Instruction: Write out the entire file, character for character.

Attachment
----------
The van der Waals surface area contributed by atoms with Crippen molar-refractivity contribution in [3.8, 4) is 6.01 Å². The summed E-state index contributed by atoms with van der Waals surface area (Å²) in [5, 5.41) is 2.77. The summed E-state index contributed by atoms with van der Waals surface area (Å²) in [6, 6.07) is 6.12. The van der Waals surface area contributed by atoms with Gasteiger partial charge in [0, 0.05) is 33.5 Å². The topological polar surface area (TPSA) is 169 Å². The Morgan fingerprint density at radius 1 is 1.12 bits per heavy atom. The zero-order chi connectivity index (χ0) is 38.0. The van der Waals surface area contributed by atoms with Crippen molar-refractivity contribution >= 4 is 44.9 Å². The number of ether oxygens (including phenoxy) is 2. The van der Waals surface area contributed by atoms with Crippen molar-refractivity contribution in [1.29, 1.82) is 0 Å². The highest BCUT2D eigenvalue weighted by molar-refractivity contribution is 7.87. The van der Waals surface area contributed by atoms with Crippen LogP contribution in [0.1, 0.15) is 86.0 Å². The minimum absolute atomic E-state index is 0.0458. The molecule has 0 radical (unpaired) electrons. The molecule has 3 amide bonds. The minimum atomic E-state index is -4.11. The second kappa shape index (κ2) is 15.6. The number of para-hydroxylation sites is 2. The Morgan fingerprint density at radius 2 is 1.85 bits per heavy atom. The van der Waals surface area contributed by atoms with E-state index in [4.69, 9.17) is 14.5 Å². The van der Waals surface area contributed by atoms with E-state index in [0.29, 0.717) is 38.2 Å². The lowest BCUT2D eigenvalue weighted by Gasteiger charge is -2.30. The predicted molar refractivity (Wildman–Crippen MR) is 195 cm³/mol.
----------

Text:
The van der Waals surface area contributed by atoms with Crippen molar-refractivity contribution in [3.8, 4) is 6.01 Å². The summed E-state index contributed by atoms with van der Waals surface area (Å²) in [5, 5.41) is 2.77. The summed E-state index contributed by atoms with van der Waals surface area (Å²) in [6, 6.07) is 6.12. The van der Waals surface area contributed by atoms with Gasteiger partial charge in [0, 0.05) is 33.5 Å². The topological polar surface area (TPSA) is 169 Å². The Morgan fingerprint density at radius 1 is 1.12 bits per heavy atom. The zero-order chi connectivity index (χ0) is 38.0. The van der Waals surface area contributed by atoms with Crippen molar-refractivity contribution >= 4 is 44.9 Å². The number of ether oxygens (including phenoxy) is 2. The van der Waals surface area contributed by atoms with Crippen molar-refractivity contribution in [1.29, 1.82) is 0 Å². The highest BCUT2D eigenvalue weighted by molar-refractivity contribution is 7.87. The van der Waals surface area contributed by atoms with Crippen LogP contribution in [0.1, 0.15) is 86.0 Å². The minimum absolute atomic E-state index is 0.0458. The molecule has 0 radical (unpaired) electrons. The molecule has 3 amide bonds. The minimum atomic E-state index is -4.11. The second kappa shape index (κ2) is 15.6. The number of para-hydroxylation sites is 2. The Morgan fingerprint density at radius 2 is 1.85 bits per heavy atom. The van der Waals surface area contributed by atoms with E-state index in [4.69, 9.17) is 14.5 Å². The van der Waals surface area contributed by atoms with E-state index in [0.29, 0.717) is 38.2 Å². The lowest BCUT2D eigenvalue weighted by Gasteiger charge is -2.30. The predicted molar refractivity (Wildman–Crippen MR) is 195 cm³/mol.